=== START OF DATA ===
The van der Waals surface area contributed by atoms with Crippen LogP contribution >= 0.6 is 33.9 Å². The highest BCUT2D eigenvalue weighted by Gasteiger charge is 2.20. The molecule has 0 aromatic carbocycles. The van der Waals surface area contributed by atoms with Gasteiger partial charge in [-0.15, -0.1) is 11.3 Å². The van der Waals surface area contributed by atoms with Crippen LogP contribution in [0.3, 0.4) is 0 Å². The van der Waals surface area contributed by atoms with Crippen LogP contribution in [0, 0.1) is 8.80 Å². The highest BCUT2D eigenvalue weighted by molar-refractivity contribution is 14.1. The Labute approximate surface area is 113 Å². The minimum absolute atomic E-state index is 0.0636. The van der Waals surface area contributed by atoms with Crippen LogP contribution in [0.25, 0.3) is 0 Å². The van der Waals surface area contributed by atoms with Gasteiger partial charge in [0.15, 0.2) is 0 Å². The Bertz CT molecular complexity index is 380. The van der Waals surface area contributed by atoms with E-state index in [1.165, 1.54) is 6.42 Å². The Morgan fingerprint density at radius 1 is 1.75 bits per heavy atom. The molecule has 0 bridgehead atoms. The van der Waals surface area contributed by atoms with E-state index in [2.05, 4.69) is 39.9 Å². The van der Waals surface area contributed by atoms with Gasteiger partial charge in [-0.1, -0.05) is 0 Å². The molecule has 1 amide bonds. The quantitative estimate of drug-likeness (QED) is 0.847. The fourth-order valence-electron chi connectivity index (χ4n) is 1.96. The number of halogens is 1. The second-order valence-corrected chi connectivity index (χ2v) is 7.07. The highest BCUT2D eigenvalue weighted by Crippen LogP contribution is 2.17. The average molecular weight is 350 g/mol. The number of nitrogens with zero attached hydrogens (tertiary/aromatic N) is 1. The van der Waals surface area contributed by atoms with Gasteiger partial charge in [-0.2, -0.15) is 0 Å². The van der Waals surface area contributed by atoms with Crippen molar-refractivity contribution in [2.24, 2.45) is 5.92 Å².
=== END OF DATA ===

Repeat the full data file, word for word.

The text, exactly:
The van der Waals surface area contributed by atoms with Crippen LogP contribution >= 0.6 is 33.9 Å². The highest BCUT2D eigenvalue weighted by Gasteiger charge is 2.20. The molecule has 0 aromatic carbocycles. The van der Waals surface area contributed by atoms with Gasteiger partial charge in [-0.15, -0.1) is 11.3 Å². The van der Waals surface area contributed by atoms with Crippen LogP contribution in [0.3, 0.4) is 0 Å². The van der Waals surface area contributed by atoms with Crippen LogP contribution in [0, 0.1) is 8.80 Å². The highest BCUT2D eigenvalue weighted by molar-refractivity contribution is 14.1. The Labute approximate surface area is 113 Å². The minimum absolute atomic E-state index is 0.0636. The van der Waals surface area contributed by atoms with Crippen LogP contribution in [0.25, 0.3) is 0 Å². The van der Waals surface area contributed by atoms with Gasteiger partial charge in [0.15, 0.2) is 0 Å². The Bertz CT molecular complexity index is 380. The van der Waals surface area contributed by atoms with E-state index in [1.165, 1.54) is 6.42 Å². The Morgan fingerprint density at radius 1 is 1.75 bits per heavy atom. The molecule has 0 bridgehead atoms. The van der Waals surface area contributed by atoms with E-state index in [2.05, 4.69) is 39.9 Å². The van der Waals surface area contributed by atoms with Gasteiger partial charge in [-0.1, -0.05) is 0 Å². The molecule has 1 amide bonds. The quantitative estimate of drug-likeness (QED) is 0.847. The fourth-order valence-electron chi connectivity index (χ4n) is 1.96. The number of halogens is 1. The second-order valence-corrected chi connectivity index (χ2v) is 7.07. The highest BCUT2D eigenvalue weighted by Crippen LogP contribution is 2.17. The average molecular weight is 350 g/mol. The number of nitrogens with zero attached hydrogens (tertiary/aromatic N) is 1. The van der Waals surface area contributed by atoms with Gasteiger partial charge in [-0.2, -0.15) is 0 Å². The van der Waals surface area contributed by atoms with Crippen molar-refractivity contribution in [2.24, 2.45) is 5.92 Å².